Perspective – Telling your viewers where to look is a clever way to draw them into your photograph. Using lines to point their eyes toward your subject creates a powerful photograph and one you can have fun composing with streets, bridges or as in this case, the perfectly aligned trees along the Champ de Mars leading to the Eiffel Tower.
#4: Look for the light. While lighting depends on your style of photography, for travel photography a beautiful light can make all the difference. Practice researching the best times for your area to shoot warm afternoon light and then look for locations that soak it all up.
#5: Take your camera to a familiar place that you visit regularly…it can be work, the supermarket, a national park. Capture the place in one photo without thinking too hard. Afterwards spend five minutes looking at the image and assessing what could be done to make the photo more creative. Where you standing and pointing straight ahead? Could you try a different angle? Looking up, along the ground or with something in the foreground that sums up the sense of place? You’ll be amazed at how different a photo can look once you start to think about its composition.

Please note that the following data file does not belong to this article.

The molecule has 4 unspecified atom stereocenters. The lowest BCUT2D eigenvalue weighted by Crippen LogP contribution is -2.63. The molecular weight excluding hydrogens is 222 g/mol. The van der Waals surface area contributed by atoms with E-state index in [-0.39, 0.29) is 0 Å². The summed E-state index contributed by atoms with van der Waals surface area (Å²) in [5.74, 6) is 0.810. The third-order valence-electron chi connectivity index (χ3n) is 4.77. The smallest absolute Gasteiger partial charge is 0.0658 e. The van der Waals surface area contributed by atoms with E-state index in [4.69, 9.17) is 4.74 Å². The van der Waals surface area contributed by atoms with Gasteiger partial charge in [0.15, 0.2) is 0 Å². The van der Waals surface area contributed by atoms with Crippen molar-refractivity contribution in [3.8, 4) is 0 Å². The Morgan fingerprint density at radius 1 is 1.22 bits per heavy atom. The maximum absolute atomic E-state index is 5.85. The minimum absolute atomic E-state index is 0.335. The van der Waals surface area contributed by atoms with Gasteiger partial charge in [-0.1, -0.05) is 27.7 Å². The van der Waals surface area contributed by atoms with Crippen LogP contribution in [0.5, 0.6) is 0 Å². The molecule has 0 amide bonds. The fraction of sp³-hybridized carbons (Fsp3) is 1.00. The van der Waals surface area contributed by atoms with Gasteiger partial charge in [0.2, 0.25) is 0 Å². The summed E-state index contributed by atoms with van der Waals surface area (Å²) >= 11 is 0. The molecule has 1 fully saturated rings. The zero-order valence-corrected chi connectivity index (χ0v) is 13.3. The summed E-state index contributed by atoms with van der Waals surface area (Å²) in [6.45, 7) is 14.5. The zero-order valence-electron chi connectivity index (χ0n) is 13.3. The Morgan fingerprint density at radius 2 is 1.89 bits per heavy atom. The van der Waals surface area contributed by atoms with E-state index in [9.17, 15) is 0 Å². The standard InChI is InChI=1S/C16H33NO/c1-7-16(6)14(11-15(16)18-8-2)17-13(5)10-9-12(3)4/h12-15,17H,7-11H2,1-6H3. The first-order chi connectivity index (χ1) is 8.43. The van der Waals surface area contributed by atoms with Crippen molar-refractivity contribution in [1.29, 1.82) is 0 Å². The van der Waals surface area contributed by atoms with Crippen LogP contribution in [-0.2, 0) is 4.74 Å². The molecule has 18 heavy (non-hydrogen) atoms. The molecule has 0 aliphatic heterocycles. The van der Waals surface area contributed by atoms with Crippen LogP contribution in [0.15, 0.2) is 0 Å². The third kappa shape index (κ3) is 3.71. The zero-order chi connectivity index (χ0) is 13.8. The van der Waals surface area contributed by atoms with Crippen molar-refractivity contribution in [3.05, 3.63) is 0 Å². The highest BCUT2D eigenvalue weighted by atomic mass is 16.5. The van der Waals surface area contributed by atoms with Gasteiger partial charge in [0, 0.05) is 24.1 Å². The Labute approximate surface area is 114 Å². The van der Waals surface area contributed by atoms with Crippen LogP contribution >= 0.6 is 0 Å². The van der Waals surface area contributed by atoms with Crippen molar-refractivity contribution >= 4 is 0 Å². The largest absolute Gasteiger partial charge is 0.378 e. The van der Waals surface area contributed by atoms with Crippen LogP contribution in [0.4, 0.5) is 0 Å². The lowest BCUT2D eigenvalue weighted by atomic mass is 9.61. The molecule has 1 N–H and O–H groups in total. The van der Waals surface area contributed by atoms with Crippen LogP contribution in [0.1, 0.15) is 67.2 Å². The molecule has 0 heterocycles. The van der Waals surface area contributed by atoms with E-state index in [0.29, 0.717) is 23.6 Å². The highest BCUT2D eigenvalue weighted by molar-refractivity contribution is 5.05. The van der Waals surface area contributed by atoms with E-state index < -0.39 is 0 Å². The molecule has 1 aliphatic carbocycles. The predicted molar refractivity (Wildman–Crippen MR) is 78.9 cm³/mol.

#6: Grab a friend of family member and ask them to be your model for 30minutes. Use them as a subject to frame within the environment and take ten photos that each has a different composition. Taking a photo of a person doesn’t mean they have to be front and centre. You can hide them behind a tree so just their legs are poking out. Have them walking into the sunlight so the warm glow wraps around their body. The possibilities are endless so be sure to review your images and again look for any improvements or develop new ideas for your next attempt.
Look for reflections and how you can place a person within the environment to help tell a story or show perspective.
#7: Take a simple object like a bottle of water and photograph it on an empty table against a blank wall. This task encourages you to see the object as something more than a boring bottle and to capture it so it looks enticing despite the bland surroundings. Can you find some light sparkling in the bottle? You could focus only on the bottle top and shoot downwards, or frame it using the table edge as a blurred foreground haze.